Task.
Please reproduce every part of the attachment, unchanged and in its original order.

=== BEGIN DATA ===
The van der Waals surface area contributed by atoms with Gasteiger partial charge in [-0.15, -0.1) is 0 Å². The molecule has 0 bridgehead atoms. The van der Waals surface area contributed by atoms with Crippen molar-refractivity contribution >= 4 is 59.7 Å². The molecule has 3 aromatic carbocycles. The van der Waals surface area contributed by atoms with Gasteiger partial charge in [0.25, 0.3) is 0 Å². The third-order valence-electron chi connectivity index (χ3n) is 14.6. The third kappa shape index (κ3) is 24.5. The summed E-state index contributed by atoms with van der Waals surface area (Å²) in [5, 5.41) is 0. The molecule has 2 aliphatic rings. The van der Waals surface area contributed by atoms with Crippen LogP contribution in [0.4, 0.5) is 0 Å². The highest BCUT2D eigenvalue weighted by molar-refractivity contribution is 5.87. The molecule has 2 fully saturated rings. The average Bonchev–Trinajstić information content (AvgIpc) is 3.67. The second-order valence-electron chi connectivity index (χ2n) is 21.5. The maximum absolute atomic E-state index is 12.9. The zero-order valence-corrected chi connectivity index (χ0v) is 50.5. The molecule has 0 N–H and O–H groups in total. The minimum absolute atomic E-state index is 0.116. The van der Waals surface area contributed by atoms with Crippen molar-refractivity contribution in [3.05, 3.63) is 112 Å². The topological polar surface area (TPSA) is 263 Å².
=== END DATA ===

The van der Waals surface area contributed by atoms with Gasteiger partial charge in [-0.15, -0.1) is 0 Å². The molecule has 0 bridgehead atoms. The van der Waals surface area contributed by atoms with Crippen molar-refractivity contribution >= 4 is 59.7 Å². The molecule has 3 aromatic carbocycles. The van der Waals surface area contributed by atoms with Gasteiger partial charge in [0.25, 0.3) is 0 Å². The third-order valence-electron chi connectivity index (χ3n) is 14.6. The third kappa shape index (κ3) is 24.5. The summed E-state index contributed by atoms with van der Waals surface area (Å²) in [5, 5.41) is 0. The molecule has 2 aliphatic rings. The van der Waals surface area contributed by atoms with Crippen LogP contribution in [0.4, 0.5) is 0 Å². The highest BCUT2D eigenvalue weighted by molar-refractivity contribution is 5.87. The molecule has 2 fully saturated rings. The average Bonchev–Trinajstić information content (AvgIpc) is 3.67. The second-order valence-electron chi connectivity index (χ2n) is 21.5. The maximum absolute atomic E-state index is 12.9. The zero-order valence-corrected chi connectivity index (χ0v) is 50.5. The molecule has 0 N–H and O–H groups in total. The minimum absolute atomic E-state index is 0.116. The van der Waals surface area contributed by atoms with Crippen molar-refractivity contribution in [3.05, 3.63) is 112 Å². The topological polar surface area (TPSA) is 263 Å².